Doctor Strange, the latest and gloriously trippy installment in Marvel’s chain of superhero film franchises, brings Benedict Cumberbatch as Dr. Stephen Strange who is a brilliant, arrogant, self-involved New York neurosurgeon that treats everyone, even would-be girlfriend Dr. Christine Palmer (Rachel McAdams), with sometimes mocking scorns, but a serious car accident leads to severe damage to his hands and gives him a lesson in humility. With current medical techniques unable to fix his hands, he’s encouraged by a mysteriously healed paraplegic named Jonathan Pangborn (Benjamin Bratt) to travel to Kamar-Taj, Kathmandu and seek out ‘The Ancient One’ played by Tilda Swinton.
At times Doctor Strange felt like a borderline remake of past Marvel hits like Iron Man and Ant-Man, but the magnificently kaleidoscopic scenes look like something ripped straight out of the pages of classic Doctor Strange comics by Stan Lee and Steve Ditko. It surely will draw comparisons to Christopher Nolan’s Inception but in my opinion makes it look like a child’s play documentary. The film is self-aware and not afraid to frequently point out the inherent ridiculousness of its plot, which is crucial, since things get pretty silly at times.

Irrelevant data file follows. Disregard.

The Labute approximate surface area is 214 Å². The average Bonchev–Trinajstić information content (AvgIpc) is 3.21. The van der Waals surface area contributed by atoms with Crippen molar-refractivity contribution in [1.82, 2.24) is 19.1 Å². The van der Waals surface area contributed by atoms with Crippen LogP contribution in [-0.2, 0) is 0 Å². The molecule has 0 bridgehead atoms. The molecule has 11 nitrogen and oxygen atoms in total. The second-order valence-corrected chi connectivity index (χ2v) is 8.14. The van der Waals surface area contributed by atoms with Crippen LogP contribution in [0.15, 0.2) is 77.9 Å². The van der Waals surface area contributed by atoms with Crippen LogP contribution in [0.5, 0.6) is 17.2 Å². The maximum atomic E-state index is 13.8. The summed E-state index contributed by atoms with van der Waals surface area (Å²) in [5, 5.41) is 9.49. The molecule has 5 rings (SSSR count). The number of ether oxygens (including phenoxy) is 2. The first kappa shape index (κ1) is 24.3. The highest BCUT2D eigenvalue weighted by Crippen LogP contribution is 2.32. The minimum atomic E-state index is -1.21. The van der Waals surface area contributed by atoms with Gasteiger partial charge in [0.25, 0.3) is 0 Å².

Cumberbatch as Dr. Strange is fine (physically he’s a perfect match), he just isn’t a very energetic personality thought he does bring just enough egotism that he can share an inevitable chest-pounding confrontation with Robert Downey Jr.’s Tony Stark in the next Avengers. Luckily, the supporting cast are aces even though some may argue that they weren’t used to their full potential. With that said, Dr. Strange is definite a must see in 3-D to truly see all the spectacular sequences the film has to offer.
Please note: In this Marvel movie, there are not one but two important extra scenes, one halfway through and one at the very end.